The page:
DCSIMG
Header Logo Band

One technique to address five features in dentistry

It is mechanized isolation and suction. We have all heard about it, seen advertisements, read about it, and many dentists are now using it. I won’t mention specific brand names or expound on the different systems but I do want to go over the topic of mechanized isolation systems.

Dr. Moon

Dr. Moon

Developments in isolation and procedure techniques are changing dentistry — FAST. For centuries, dentists have been trained and coached in treatment delivery techniques that employ a four-handed approach requiring an assistant to be consistently present chairside. However, things change. Whether it is automobile manufacturing processes or heart bypass surgery techniques, things change over time. I believe dentistry is in the first 10 years of what will probably be at least a 20-30 year process of transitioning to consistently employing and teaching mechanized suction and isolation techniques.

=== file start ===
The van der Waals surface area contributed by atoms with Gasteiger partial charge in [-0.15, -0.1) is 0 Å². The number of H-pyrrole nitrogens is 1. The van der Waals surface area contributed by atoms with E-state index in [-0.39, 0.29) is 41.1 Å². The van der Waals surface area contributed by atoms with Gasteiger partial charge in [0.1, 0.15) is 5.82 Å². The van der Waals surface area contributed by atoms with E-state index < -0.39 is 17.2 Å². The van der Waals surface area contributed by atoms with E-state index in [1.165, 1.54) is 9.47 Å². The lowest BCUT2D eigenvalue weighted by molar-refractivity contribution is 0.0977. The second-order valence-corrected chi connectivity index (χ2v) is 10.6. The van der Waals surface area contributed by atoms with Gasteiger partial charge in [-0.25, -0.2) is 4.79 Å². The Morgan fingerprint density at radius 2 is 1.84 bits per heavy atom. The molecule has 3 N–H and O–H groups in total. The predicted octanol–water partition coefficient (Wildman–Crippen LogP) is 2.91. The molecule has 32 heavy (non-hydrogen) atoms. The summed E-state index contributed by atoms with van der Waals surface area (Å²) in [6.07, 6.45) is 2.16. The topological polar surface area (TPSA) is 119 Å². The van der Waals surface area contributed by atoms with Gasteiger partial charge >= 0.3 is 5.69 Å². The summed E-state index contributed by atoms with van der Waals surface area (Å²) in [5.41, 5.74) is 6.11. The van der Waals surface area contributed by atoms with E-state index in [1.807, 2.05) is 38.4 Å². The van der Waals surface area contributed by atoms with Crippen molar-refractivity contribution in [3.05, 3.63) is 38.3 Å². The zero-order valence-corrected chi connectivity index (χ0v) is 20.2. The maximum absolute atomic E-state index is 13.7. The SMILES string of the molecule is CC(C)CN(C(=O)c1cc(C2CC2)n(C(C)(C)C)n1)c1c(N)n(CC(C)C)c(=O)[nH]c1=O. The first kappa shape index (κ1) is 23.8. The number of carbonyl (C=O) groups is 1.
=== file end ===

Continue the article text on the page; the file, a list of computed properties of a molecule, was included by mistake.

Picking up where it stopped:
Though human assistants are vitally important to the delivery of dentistry and will probably always be needed for certain aspects of care, consistent use of mechanized isolation systems quickly addresses at least five crucial areas in an ever-changing field:

1. Consistency: Use of mechanized isolation systems does not eliminate human factors but it does decrease their impact. Consistently being able to “work in” an emergency patient although your assistant is busy can help in an environment where it seems many patients are less loyal to their long time provider and ready to see the first dentist that will get them in for treatment.